Saturday Lectures at LHUCA is an informal conversation over the life and work of contemporary artists. It’s a stress-free opportunity to examine the art and ideas that underlie much of the modern art world. Attendees are encouraged to ask questions and join the conversation.

Lubbock Community Theatre
28th Annual Gala – Cabaret
6:00pm Entry, Cash Bar, Silent Auction  7:00pm Dinner  8:00pm  Show (The silent auction will close after show intermission)
McKenzie-Merket Alumni Center
2521 17th Street
Tickets: Price:
* $85 for individual tickets (Tickets and seating assignments will be mailed to you prior to the event).
* $500 for 4 tickets and mention in the cabaret program
* $1,000 for 8 tickets, mention in the cabaret program, and a ¼ page ad in the regular season program

This year will also mark the 3rd annual G.W. Bailey Awards for acting, directing, and set design. These awards are named for George William Bailey, who was a Texas Tech student and Lubbock Community Theatre actor before he went on to star in Starsky and Hutch (1975), Charlie’s Angels (1976), CHiPs (1977), A Force of One (1979), Police Academy (1984), The Closer (2005-2012), and Major Crimes (2012-present). Bailey, who learned of this honor last season, will be joining LCT directors, actors, designers, and theatre patrons on Lubbock’s red carpet.

Sounds of West Texas
Celebrate Texas
7:00pm – 9:00pm
Cactus Theater
1812 Buddy Holly Avenue
Tickets:  Balcony seats:  $15.00; Floor Seats:  $20.00;  Balcony Box Seats with refreshments:  $40.00  Tickets may be purchased at this website:

Box office hours are:  Monday-Thursday:  3:00 – 5:00 PM*, Saturday:  3:00 – 9:30 PM*
* If Monday is a major holiday, box office not open
* If no show scheduled Friday, box office closes at 5:30
* If no show scheduled Saturday, box office not open.

“Celebrate Texas” is the theme of this show!

This show will feature local musicians performing songs from recording artists from Texas; songs by songwriters from Texas and songs about Texas.  This will include songs by George Strait, George Jones, Kenny Rogers, Miranda Lambert, Barbara Mandrell, Asleep at the Wheel, Bob Wills, The Dixie Chicks, Billy Walker, Restless Heart, Stevie Ray Vaughan, Tanya Tucker and many more.  This set will be a classic music mix of music in country, pop, rhythm and blues, blues, pop nostalgia genres.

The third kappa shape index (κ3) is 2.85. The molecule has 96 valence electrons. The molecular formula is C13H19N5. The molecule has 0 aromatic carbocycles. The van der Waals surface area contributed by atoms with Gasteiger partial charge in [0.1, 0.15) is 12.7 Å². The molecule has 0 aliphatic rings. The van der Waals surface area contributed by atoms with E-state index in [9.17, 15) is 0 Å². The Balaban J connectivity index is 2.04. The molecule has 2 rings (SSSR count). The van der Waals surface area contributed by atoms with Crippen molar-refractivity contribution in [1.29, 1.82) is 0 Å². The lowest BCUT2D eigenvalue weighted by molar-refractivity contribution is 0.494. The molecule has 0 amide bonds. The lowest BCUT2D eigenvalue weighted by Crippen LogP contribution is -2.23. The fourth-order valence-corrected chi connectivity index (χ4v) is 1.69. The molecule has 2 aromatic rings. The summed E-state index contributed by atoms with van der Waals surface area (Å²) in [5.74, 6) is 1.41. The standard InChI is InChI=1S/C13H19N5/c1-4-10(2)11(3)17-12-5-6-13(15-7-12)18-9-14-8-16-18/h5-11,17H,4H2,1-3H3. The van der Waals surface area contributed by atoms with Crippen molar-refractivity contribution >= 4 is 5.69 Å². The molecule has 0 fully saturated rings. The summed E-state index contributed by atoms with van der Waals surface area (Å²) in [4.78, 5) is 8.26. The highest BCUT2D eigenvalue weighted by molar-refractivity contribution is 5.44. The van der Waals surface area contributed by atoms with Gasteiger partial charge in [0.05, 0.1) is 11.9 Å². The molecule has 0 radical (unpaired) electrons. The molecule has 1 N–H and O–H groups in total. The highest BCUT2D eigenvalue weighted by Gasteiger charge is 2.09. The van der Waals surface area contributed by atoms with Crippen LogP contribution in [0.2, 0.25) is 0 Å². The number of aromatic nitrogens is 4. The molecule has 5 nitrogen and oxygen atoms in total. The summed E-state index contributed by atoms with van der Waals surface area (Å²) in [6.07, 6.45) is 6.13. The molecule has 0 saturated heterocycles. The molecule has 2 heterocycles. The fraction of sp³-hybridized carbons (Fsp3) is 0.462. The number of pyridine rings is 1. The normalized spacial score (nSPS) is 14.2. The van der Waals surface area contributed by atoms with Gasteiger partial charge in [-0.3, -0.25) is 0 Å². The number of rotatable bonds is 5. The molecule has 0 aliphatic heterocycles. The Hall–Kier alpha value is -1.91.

Featured performers will include:   Larry Allen, Kaci Keltz Brice, Steve Burrus, Mike Carraway, Brenda Hopkins, Mike Huffman, Jay Lemon, Darryl Lippe, Donnetta Lippe, Donnie Martin, Sharon Mirrl, Morgan Reatherford, Johnny Richardson, Betty Smith, Keith Smith, Mark Wallney, Terry Westbrook, and Steve Williams.

Saturday, September 9  – Sunday, September 10:  –

Lubbock Moonlight Musicals
Seven Brides for Seven Brothers
Moonlight Musical Amphitheater
Tickets:, 806.770.2000 or any select-a-seat outlet center

Sunday, September 10:  –

29th Annual National Cowboy Symposium
Lubbock Memorial Civic Center
1501 Mac Davis Lane

7:30 a.m. – 9:00 a.m. – Chuck Wagon Breakfast – A Chuck Wagon Breakfast will be prepared by several wagons and served prior to the Devotional Service.  The menu will include:  eggs, bacon, sausage, biscuits, gravy, jelly, milk, juice and Chuck Wagon Roast Coffee.

8:00 am Music by the Martin Family

9:00 am – 11:00 am Cowboy Devotional Service – Western Music and Poetry

Color Guard Entrance – Boy Scout Troop 157

Master of Ceremony & Prayer – Mike Querner – Lubbock, TX
Music – Mary Kaye – Escalante, UT
Poetry – Gary Penney – Lorena, TX
Music – Pat Meade – Milo, IA
Devotional Message – Dr. David Lance – Lubbock, TX
Music – Stan Mahler – Olney, TX

Music – Mary Kaye – Escalante, UT
Dismissal Prayer & Poetry – Mike Querner – Lubbock, TX

A native of Lubbock, Dr. Lance graduated from Texas Tech University, Midwestern Baptist Theological Seminary, The United States Army Chaplain Center & School, and Luther Rice Seminary. Dr. Lance received two Meritorious Service Medals for his contributions to Family Life Ministries and his contributions to the United States Army during the Persian Gulf War as a U.S. Army Chaplain. Currently, Dr. Lance is the Pastor of Celebration Christian Center in Lubbock, Texas.